As the novel coronavirus reshapes virtually every facet of American life, it’s also coloring how aspiring terrorists plot attacks. And that shift has caught the attention of American national security officials.
Law enforcement and intelligence officials are watching the virus’s impact on potential terrorist threats — how it is accelerating the plans of some would-be attackers, while presenting macabre new targets of opportunity to others.
It isn’t hypothetical. Earlier this week, the FBI stopped a man named Timothy Wilson who was planning to bomb a Missouri hospital treating COVID-19 patients. Wilson had been planning an attack for months, according to a statement from the FBI’s Kansas City Division, which said he “decided to accelerate his plan” and to target the hospital because of the pandemic. The Bureau also said he was “motivated by racial, religious, and anti-government animus.” When law enforcement officials tried to arrest Wilson, he sustained injuries that proved lethal, according to the release.
Homegrown violent extremists are a particular worry. In an interview, John Demers, the assistant attorney general for national security at the Justice Department, said the department and the FBI are closely monitoring how the virus is shaping their plans.
“They do get ideas about, ‘How can I try to weaponize this virus?’” he said. “It’s something we’re focused on, together with the FBI — and making sure on the intel side that we’re on top of whatever’s showing up.”
Officials are also tracking the way the pandemic could influence terrorists’ strategies on timing and targets for more conventional attacks, Demers said.
“Are they going to accelerate any of their plans?” he said. “Are they going to see windows of opportunities? Obviously a lot of public places are less crowded, but others, like hospitals, are more crowded. Are they going to see these windows of opportunity to take advantage of?”
International travel has gotten particularly complicated because of the pandemic, with the U.S. closing its borders to a host of countries and airlines slashing their flight schedules as demand plummets. Transportation Security Administration (TSA) data shows it checked one-tenth as many travelers on Thursday as it did a year earlier.
“We still have a few cases of people who want to travel to other countries and engage in terrorist activities,” Demers said. “How is this impacting travel plans? Is it accelerating them or deferring them for folks as flights shut down?”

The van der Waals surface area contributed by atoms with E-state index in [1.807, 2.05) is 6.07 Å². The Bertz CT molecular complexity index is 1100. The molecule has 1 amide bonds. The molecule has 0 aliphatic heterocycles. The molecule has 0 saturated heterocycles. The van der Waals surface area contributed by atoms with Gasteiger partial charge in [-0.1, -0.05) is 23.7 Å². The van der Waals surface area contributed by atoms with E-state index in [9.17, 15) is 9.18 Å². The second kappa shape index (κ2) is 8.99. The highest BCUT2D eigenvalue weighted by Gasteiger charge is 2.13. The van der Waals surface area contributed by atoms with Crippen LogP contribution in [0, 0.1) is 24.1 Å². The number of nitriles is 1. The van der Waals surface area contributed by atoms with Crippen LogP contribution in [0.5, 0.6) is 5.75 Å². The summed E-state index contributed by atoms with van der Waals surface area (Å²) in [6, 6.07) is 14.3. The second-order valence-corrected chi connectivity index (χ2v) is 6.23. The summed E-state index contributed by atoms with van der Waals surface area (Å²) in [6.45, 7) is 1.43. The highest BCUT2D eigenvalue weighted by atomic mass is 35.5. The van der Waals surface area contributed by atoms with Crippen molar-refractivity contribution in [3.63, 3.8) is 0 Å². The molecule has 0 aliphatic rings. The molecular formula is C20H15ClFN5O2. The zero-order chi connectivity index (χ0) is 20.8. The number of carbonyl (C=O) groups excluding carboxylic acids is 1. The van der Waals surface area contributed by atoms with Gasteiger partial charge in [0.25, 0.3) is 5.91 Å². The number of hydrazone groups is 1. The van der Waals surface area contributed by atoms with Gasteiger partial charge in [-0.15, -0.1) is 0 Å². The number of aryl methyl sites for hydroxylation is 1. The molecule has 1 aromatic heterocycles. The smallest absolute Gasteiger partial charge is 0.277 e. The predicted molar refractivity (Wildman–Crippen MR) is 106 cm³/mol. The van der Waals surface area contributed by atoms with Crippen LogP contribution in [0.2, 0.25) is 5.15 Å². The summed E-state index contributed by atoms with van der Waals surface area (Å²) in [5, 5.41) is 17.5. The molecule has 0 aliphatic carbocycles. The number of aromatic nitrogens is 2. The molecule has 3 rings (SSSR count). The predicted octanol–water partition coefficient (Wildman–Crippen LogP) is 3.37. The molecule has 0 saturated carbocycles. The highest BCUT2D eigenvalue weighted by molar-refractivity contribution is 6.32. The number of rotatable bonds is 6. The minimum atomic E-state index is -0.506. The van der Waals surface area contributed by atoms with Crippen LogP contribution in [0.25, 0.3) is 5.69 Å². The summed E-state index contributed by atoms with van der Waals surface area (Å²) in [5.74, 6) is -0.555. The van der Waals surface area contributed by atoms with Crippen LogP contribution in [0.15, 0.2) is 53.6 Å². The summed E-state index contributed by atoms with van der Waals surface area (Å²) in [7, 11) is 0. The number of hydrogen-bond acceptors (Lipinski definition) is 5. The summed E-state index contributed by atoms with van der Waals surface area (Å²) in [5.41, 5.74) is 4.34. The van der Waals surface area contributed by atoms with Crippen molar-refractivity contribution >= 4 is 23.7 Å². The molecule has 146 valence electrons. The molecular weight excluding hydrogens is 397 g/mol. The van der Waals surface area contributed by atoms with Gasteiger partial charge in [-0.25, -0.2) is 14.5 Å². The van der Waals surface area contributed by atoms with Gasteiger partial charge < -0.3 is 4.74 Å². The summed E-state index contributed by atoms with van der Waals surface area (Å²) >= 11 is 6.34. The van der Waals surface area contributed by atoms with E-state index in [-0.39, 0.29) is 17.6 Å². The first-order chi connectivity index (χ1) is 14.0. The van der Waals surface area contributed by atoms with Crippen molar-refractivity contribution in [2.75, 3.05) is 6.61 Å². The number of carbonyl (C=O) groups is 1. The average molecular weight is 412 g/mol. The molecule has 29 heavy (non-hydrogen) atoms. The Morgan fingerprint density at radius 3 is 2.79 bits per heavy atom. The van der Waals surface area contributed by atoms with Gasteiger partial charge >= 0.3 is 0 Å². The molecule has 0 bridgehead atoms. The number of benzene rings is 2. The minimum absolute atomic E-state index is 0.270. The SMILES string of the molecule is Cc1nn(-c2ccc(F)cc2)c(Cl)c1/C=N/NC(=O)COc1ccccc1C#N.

The questions aren’t merely theoretical, according to Demers, who suggested that authorities are already observing terrorists change their behavior as the virus alters transportation patterns.
“The same way it impacts all of our lives, it does impact some of the planning that we’re seeing people doing and the way they’re thinking about it,” Demers said. “Sometimes in conflicting ways: Some people are putting off plans, and other people are saying, ‘Well I’ve got to accelerate this because maybe all the borders will be shut down soon.’”
The Justice Department last week charged a Pakistani doctor with trying to help ISIS. The doctor, who was temporarily working in the U.S., initially planned to get to Syria by flying into Amman, Jordan. But, according to a DOJ press release, his plans changed when Jordan closed its borders because of the pandemic. He then decided to fly to Los Angeles and, from there, travel to Syria on a cargo ship. He was arrested at the Minneapolis-St. Paul International Airport on March 19.
Demers said the virus could also give terrorists new ways to attack.
“There are worries that people could try to weaponize their own illness by trying to infect other people,” he said.
Joshua Geltzer, a terrorism expert who previously worked in the National Security Division and is now at Georgetown Law, concurred that the virus may provoke threats in new ways.
Social distancing might raise the risk of homegrown radicalization, he noted, as isolated people with loads of free time get pulled down disinformation rabbit holes online.
“The idea that that can lead to particularly deranged interpretations of events and generate an extreme response, even violent action –– I think that threat gets magnified given the social isolation that we as a country are understandably adopting,” Geltzer said. “I feel like the past month and this virus have taken a dangerous information environment and really ratcheted up how lethal, how directly lethal it can be.”